In a training session for pastors starting new churches, a presenter claimed there is a dominate personality-type among successful church planters. The future church planters pushed back on the assertion, pointing out the differences among themselves.
There were 14 future planters and five veteran church planters in the room. The trainer asked everyone whose Myers-Briggs personality type was “ENTP” to raise their hands. All but two raised their hands.
While this is an extreme example, it points out potential benefits to using personality inventories in churches. Here’s my experience with inventories and staffing.
Choose the right personality inventory for your context.
When Church Councils or Board of Directors want to work together more cohesively, the key issue is relationships. I suggest personality-type inventories such as Myers-Briggs.
If a Senior Pastor want to help the staff serve at the best of their ability, we usually use behavior-based inventory such as the DiSC profile.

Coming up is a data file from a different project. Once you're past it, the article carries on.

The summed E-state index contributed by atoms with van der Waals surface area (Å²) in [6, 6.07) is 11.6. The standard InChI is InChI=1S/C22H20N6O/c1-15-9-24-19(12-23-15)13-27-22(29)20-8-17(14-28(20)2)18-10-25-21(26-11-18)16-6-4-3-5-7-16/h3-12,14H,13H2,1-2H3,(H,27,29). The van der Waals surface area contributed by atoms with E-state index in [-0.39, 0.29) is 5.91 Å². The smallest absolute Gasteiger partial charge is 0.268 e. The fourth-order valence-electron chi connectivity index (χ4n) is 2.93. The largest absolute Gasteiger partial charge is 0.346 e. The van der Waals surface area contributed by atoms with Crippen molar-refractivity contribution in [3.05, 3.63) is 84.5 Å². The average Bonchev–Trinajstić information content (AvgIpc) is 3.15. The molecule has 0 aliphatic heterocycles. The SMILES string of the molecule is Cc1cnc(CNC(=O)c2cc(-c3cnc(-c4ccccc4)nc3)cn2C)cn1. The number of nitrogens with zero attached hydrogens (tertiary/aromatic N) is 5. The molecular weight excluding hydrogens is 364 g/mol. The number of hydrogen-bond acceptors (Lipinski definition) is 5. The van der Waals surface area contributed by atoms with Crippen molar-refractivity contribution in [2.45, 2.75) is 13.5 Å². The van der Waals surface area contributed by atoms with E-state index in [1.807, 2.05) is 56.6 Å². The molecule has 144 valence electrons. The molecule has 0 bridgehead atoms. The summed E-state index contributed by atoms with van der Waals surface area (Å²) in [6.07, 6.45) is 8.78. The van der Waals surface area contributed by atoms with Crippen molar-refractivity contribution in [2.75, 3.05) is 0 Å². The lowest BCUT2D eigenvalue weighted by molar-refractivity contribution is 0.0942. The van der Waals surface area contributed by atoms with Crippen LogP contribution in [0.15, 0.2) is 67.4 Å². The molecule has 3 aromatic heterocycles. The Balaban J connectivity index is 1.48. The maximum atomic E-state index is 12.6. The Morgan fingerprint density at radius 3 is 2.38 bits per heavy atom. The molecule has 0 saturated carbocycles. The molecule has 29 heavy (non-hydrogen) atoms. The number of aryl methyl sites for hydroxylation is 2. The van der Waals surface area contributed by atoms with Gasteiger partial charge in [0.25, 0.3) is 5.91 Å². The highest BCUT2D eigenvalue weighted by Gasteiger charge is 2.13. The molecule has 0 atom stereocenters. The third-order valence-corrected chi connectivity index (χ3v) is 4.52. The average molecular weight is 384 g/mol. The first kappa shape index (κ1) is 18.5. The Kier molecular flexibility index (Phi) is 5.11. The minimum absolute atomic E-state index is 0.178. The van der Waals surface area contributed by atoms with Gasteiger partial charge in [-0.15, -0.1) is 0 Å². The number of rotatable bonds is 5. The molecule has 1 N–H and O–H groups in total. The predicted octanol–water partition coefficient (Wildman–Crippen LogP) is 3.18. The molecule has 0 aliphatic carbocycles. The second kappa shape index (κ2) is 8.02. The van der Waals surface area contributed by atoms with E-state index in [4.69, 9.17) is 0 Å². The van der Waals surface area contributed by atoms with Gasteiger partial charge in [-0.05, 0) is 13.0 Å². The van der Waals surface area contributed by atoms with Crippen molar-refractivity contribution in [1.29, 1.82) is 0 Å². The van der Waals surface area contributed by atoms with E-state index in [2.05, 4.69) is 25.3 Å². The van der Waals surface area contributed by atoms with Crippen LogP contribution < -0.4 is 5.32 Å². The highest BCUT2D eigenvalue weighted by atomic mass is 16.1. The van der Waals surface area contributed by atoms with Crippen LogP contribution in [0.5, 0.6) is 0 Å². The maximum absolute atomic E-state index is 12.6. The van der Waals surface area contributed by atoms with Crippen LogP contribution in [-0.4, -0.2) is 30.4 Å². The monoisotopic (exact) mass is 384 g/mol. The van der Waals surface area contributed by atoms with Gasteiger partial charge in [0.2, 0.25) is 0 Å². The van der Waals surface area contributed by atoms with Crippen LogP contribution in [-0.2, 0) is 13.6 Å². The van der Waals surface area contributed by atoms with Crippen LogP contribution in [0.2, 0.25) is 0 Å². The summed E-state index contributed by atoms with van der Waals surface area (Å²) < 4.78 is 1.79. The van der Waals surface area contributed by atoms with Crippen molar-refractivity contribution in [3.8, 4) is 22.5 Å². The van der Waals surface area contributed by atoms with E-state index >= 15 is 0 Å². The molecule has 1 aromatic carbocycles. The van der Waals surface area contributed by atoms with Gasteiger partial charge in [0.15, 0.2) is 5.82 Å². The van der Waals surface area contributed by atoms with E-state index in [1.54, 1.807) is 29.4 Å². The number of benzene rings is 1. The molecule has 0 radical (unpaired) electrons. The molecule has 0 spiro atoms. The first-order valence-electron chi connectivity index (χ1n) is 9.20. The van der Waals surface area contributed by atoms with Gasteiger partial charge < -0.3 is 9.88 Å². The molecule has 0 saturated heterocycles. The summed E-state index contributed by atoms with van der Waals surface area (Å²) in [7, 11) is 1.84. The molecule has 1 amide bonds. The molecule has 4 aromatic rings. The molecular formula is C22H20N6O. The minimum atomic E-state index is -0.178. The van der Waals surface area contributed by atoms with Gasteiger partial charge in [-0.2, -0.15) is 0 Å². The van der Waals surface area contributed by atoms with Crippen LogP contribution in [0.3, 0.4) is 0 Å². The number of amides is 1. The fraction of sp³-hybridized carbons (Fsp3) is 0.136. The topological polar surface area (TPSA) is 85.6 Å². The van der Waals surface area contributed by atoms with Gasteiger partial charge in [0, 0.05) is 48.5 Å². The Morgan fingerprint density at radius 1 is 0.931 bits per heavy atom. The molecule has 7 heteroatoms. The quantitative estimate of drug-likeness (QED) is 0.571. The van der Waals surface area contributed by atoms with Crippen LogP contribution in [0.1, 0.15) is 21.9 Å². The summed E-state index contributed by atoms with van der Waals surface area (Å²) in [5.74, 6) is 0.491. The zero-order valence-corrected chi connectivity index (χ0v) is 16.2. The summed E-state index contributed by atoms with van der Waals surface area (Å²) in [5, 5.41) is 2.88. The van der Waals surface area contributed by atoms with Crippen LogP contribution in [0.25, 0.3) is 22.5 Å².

The key both recommendations is context.
Use the same personality inventory for the entire staff.
There are times when I find churches using multiple personality inventories. This is fine unless the staff starts mixing and matching different inventory results. Personality inventories are different from behavior inventories. It is better to use one inventory well than meld together multiple inventories.
Never use personality type as the primary reason for hiring staff.
This is true even where research supports a dominant personality type for a position, such as church planters. In hiring or calling staff, there are a number of factors more important than personality type. I consider past performance, attitude and spiritual maturity top tier considerations for positions. Personality inventories fall under that top tier.
Periodically take the staff through the same inventory.
This is a refresher to remind staff of the best ways to support or collaborate with one another. It is especially beneficial if staff have changed roles or received promotions. Different roles bring out different aspects of personalities. I was a “Di” (Dominance and Influence) in the DiSC profile as a Senior Pastor and church planter, but a “DC” (Dominance and Conscientiousness) as a Mission and Ministry Facilitator.
When in doubt, consult a professional.
If you are unsure which inventory to use in your organization, speak with a professional. Counselors, psychologists and consultants have the training and experience to lend in the search. They often will also lead the staff or leadership through inventories.
Which personality inventory would work best for your context? Share your thoughts in the comments or shoot me a message.